Brass Band Summit Conference - One small step...


4BR Editor Iwan Fox reports from the Brass Band Summit Conference held in Birmingham on July 3rd, where the brass band movement took one small, but highly significant step into the 21st century.

Working Party
The umbrella men: The fledgling working party stand to deliver

One small step.

It may not appear to be a great deal in print, but if the consensus of opinion at the first Brass Band Summit Conference was anything to go by, the formation of a working party to start formulating concrete aims and objectives for an overseeing representative national body, could well have taken a giant leap forward.

Right place

Over 40 bodies, as diverse as private contest promoters and various banding associations, to representatives of the adjudicator and conductor organisations, met just a stone’s throw away from Symphony Hall, at St Chads Salvation Army citadel in Birmingham.

And a citadel was perhaps the right place to hold such an event.

What could have turned out to be an entertaining, but highly unproductive talking shop of opinions and generalised pet topics, eventually produced a concerted effort to meet the summit’s mission statement - ‘Time to move forward’ - that could well provide lasting effectiveness for the banding movement.


Much of the credit goes to the Association of Brass Band Adjudicators and the British Federation of Brass Bands, under the chairmanship of Stan Lippeatt and Robert Morgan MBE, who led the conference as hosts and participants.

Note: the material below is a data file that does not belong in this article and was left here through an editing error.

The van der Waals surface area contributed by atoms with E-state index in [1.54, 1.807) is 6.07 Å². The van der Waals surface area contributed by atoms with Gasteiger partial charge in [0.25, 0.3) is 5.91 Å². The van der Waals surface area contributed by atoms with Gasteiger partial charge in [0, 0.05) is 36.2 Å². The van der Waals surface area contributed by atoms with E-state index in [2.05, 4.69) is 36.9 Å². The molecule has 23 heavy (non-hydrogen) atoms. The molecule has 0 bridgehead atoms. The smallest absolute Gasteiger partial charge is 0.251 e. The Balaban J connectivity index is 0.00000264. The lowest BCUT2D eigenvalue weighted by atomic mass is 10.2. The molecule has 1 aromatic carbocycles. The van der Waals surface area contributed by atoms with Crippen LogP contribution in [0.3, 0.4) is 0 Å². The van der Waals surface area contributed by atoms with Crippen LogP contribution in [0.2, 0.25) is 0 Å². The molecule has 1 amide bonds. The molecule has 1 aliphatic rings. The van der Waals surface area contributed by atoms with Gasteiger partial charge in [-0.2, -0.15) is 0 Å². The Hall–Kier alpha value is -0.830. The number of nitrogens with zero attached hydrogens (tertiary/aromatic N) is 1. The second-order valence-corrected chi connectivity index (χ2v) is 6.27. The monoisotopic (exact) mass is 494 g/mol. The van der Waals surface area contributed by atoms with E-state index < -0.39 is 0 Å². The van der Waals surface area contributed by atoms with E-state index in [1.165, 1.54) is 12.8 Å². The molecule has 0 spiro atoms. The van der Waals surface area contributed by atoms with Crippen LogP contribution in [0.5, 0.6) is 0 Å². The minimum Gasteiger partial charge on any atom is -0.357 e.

After brief, sparky introductions from both, and a musical contribution from trombonist Davur Magnussen, it was down to business under the expert control of independent facilitator, Valerie Monti Holland.  

Not too much of a problem

Miss Holland has at times worked with such diverse organisations as theatre groups and inmates at various establishments of Her Majesty’s Prison Service, so 40 odd opinionated brass band enthusiasts wasn’t too much of a problem.


Still, she had her work cut out though from the beginning, after a rather clumsily worded statement; ‘The brass band movement in the UK is very insular and now is the time to come under one body’, raised more than a few hackles amongst the banding brethren.

Thankfully, after a hour or so of small group discussions, the first signs of commonality, with a focussed set of aims and objectives replacing the more obvious and dated, ‘pet topics’, that were at times in danger of derailing the mission statement of the conference, started to appear.

However, a number of those ‘topics’ (neatly described by one delegate as ‘drilling down to the minutia of banding’) were aired by each group - from problems surrounding adjudication and financial sustainability to the need for more informed national media promotion and increased grass roots participation.  

Important as they were, it was the identification of the need for an umbrella organisation that encompassed leadership, organisation, structure, ownership and vision, which struck the resonant chord in the room.

4BR quote

With Robert Morgan earlier quoting directly from a 4BR editorial that suggested that if a summit was to work then everyone involved had to actively submit to the need to give up some measure of individual autonomy for the greater good, the first inkling of significant progress had been made.

A fine buffet lunch allowed further informal discussions over salmon sandwiches and mini chocolate éclairs, so by the time delegates returned for the afternoon session, it was evident that the desire to ‘move forward’, to quote the mission statement, was starting to become more focussed.